Apart from Hall and Janes, the evening of pas de deux will also feature other contemporary works from Mark Diamond and Dwight Rhoden. Diamond’s pieces, with names such as “City South” and “UHH!,” are bound to be a departure from the traditional pas de deux — which, according to Diamond, is exactly the intended goal.
“They’re meant to be lighter fare for the evening,” he said. “They’re not really about technique.”
First on the evening’s bill is “City South.” Diamond said that it’s an excerpt from a longer ballet that tells a mini-story about a couple who’s out on the town late at night.
“It’s a slightly humorous, light piece,” he said. “He just wants to go home and go to bed, and she just wants to keep partying.”
Following “City South” is the pas de deux “UHH!,” which, Diamond said, is pronounced exactly like a groan.
“This is also a humorous piece,” he said. “It’s about an older couple who’s been together a really, really, really long time, and they argue about everything.”
According to Diamond, this piece is meant to be lighthearted and relatable — everyone knows that couple, he said, who’s just been together so long that they’re always getting on each other’s last nerve.
“It’s those older relatives — maybe an aunt or uncle or something — that just sort of wave their hand at each other, like ‘Uhh!’ They don’t want to get in any arguments, because they argue about everything and so it’s useless to bring anything up. It’s a fun piece about giving up, about not bothering to get into it anymore.”
Sit In, Stand Out
As for “Sit In, Stand Out,” the piece by Rhoden — a director of New York company Complexions and, according to Bonnefoux, “one of the most famous choreographers in America” — the work also follows a more contemporary frame of mind. It tackles the complex and weighty issues of the American civil rights movement against the audio backdrop of music by Nina Simone.
“It’s up to interpretation, but it’s definitely about civil rights, the cruelty that happened and how people were treated,” said Hall, who is the male lead in Rhoden’s dance. “It’s more abstract, and there’s not a definite storyline. But the music is so powerful in itself that it portrays the message just by seeing the movement with the music.”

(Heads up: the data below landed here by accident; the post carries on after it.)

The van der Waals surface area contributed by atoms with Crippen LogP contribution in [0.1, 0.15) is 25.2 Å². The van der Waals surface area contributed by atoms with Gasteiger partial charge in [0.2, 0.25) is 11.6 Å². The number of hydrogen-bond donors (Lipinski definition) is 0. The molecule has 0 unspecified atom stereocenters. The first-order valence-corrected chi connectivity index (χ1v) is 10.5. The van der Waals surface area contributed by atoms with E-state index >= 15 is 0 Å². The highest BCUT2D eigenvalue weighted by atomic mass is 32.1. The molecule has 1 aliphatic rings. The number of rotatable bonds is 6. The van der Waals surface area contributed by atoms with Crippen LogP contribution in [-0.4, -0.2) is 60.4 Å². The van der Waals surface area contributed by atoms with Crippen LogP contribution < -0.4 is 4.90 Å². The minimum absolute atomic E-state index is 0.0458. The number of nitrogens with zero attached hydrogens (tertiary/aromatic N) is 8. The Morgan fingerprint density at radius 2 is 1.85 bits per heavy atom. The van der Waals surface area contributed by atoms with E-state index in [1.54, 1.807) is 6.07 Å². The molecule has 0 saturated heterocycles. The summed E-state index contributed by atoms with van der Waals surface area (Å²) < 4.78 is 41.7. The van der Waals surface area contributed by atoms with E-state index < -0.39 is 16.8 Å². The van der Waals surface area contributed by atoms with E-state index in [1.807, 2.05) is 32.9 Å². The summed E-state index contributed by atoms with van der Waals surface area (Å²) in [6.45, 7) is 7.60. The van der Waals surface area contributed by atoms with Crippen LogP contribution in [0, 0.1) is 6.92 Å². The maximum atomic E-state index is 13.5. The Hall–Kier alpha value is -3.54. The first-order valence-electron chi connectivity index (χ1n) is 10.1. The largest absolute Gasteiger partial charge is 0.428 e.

Coppélia and Spring Waters
While the evening of pas de deux is abounding with quirky and contemporary ballets for those who are a bit more experimental at heart, it also intends to deliver a significant number of traditional pas de deuxs for those who are suckers for the classics. Excerpts from Bonnefoux’s Balanchine-inspired choreography for
Coppélia will also be performed, which was last shown in Week Three when the Charlotte Ballet collaborated with the Chautauqua Symphony Orchestra. Bonnefoux is also re-staging Asaf Messerer’s choreography for “Spring Waters.”
“I think of it as being very joyous and free,” said Gerberich, the female lead of “Spring Waters.” “It’s a very celebratory dance.”
Don Quixote and Flower Festival in Genzano
Glenda Lucena, ballet mistress for the Chautauqua School of Dance, is also staging two classical numbers. The first of the evening is the grand pas de deux that was originally choreographed by Marius Petipa for Don Quixote.
“It’s a very difficult ballet to execute,” Lucena said. “It shows the dancers’ special abilities together and individually. It is very challenging, but capable of transporting the audience outside the current space.”
Gerberich, who is undertaking the pas de deux alongside dancer Addul Manzano, said it is a dance that is both assertive and impressive.
“Don Q has all the dance tricks,” she said. “You have to be very strong, sort of fiery and Spanish.”
Lucena’s second staging of the night is August Bournonville’s pas de deux from “Flower Festival in Genzano.” It was originally created for Denmark’s Royal Ballet in 1858, and tells the story of two real-life lovers, Rose and Paolo. According to Lucena, each dancer in this pas de deux has a different challenge: the girl must be graceful, light and shy, while the male lead must be supple, energetic and quick.
“Rose and Paolo are in their 20s, they are a little more daring in their approach to one another, they play, and they are tempered by the sweetness of falling in love,” Lucena said. “It brings an emotional and historical moment to the audience.”
No matter where the evening’s pas de deux’s fall on the spectrum of dance — ranging from classical to contemporary — Bonnefoux feels that they all are deserving of a slot in the Charlotte Ballet’s evening of pas de deux. More importantly, he thinks it is important to expose the Chautauqua audience to all different styles of dance, both the traditional roots of the ballet and the constantly expanding, advancing innovation of modern dance.
“Because of the diversity of our dancers, every six to 10 minutes you have two new dancers coming out and dancing in a style that’s really different than the dance you saw before,” Bonnefoux said. “I think it’s a good chance for the audience to see, in one evening, eight or nine different works. And it’s sort of fun to do that.”